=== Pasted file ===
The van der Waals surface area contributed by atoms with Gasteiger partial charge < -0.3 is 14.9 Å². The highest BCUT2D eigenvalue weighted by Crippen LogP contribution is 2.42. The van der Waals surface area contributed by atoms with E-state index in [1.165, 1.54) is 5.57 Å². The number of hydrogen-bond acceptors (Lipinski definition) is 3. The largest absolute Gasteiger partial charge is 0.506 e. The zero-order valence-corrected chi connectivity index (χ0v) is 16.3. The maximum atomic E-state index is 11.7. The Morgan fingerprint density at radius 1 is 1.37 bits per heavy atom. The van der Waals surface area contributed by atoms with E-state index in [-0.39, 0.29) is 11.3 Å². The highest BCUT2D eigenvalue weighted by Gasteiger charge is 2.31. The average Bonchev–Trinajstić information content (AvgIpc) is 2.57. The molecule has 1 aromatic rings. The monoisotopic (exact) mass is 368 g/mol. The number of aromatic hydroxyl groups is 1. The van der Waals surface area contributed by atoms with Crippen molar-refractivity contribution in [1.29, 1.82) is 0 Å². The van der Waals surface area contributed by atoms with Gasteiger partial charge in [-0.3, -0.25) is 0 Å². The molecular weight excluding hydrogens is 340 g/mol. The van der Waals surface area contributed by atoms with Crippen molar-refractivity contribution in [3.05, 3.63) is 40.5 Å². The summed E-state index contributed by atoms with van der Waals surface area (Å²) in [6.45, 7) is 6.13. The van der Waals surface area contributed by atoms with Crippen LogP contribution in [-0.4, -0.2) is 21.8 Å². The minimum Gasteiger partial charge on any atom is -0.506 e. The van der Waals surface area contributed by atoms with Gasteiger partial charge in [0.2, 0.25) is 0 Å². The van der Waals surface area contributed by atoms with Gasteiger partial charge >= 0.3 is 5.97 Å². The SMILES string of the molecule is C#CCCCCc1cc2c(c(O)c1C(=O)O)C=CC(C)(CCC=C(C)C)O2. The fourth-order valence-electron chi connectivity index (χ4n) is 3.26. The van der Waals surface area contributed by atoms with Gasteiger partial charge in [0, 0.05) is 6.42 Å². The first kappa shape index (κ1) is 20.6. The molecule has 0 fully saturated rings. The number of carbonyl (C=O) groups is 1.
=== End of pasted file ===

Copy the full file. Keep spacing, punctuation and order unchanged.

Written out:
The van der Waals surface area contributed by atoms with Gasteiger partial charge < -0.3 is 14.9 Å². The highest BCUT2D eigenvalue weighted by Crippen LogP contribution is 2.42. The van der Waals surface area contributed by atoms with E-state index in [1.165, 1.54) is 5.57 Å². The number of hydrogen-bond acceptors (Lipinski definition) is 3. The largest absolute Gasteiger partial charge is 0.506 e. The zero-order valence-corrected chi connectivity index (χ0v) is 16.3. The maximum atomic E-state index is 11.7. The Morgan fingerprint density at radius 1 is 1.37 bits per heavy atom. The van der Waals surface area contributed by atoms with E-state index in [-0.39, 0.29) is 11.3 Å². The highest BCUT2D eigenvalue weighted by Gasteiger charge is 2.31. The average Bonchev–Trinajstić information content (AvgIpc) is 2.57. The molecule has 1 aromatic rings. The monoisotopic (exact) mass is 368 g/mol. The number of aromatic hydroxyl groups is 1. The van der Waals surface area contributed by atoms with Crippen molar-refractivity contribution in [1.29, 1.82) is 0 Å². The van der Waals surface area contributed by atoms with Gasteiger partial charge in [-0.3, -0.25) is 0 Å². The molecular weight excluding hydrogens is 340 g/mol. The van der Waals surface area contributed by atoms with Crippen molar-refractivity contribution in [3.05, 3.63) is 40.5 Å². The summed E-state index contributed by atoms with van der Waals surface area (Å²) in [6.45, 7) is 6.13. The van der Waals surface area contributed by atoms with Crippen LogP contribution in [-0.4, -0.2) is 21.8 Å². The minimum Gasteiger partial charge on any atom is -0.506 e. The van der Waals surface area contributed by atoms with Gasteiger partial charge in [0.2, 0.25) is 0 Å². The van der Waals surface area contributed by atoms with Gasteiger partial charge >= 0.3 is 5.97 Å². The SMILES string of the molecule is C#CCCCCc1cc2c(c(O)c1C(=O)O)C=CC(C)(CCC=C(C)C)O2. The fourth-order valence-electron chi connectivity index (χ4n) is 3.26. The van der Waals surface area contributed by atoms with Gasteiger partial charge in [0, 0.05) is 6.42 Å². The first kappa shape index (κ1) is 20.6. The molecule has 0 fully saturated rings. The number of carbonyl (C=O) groups is 1.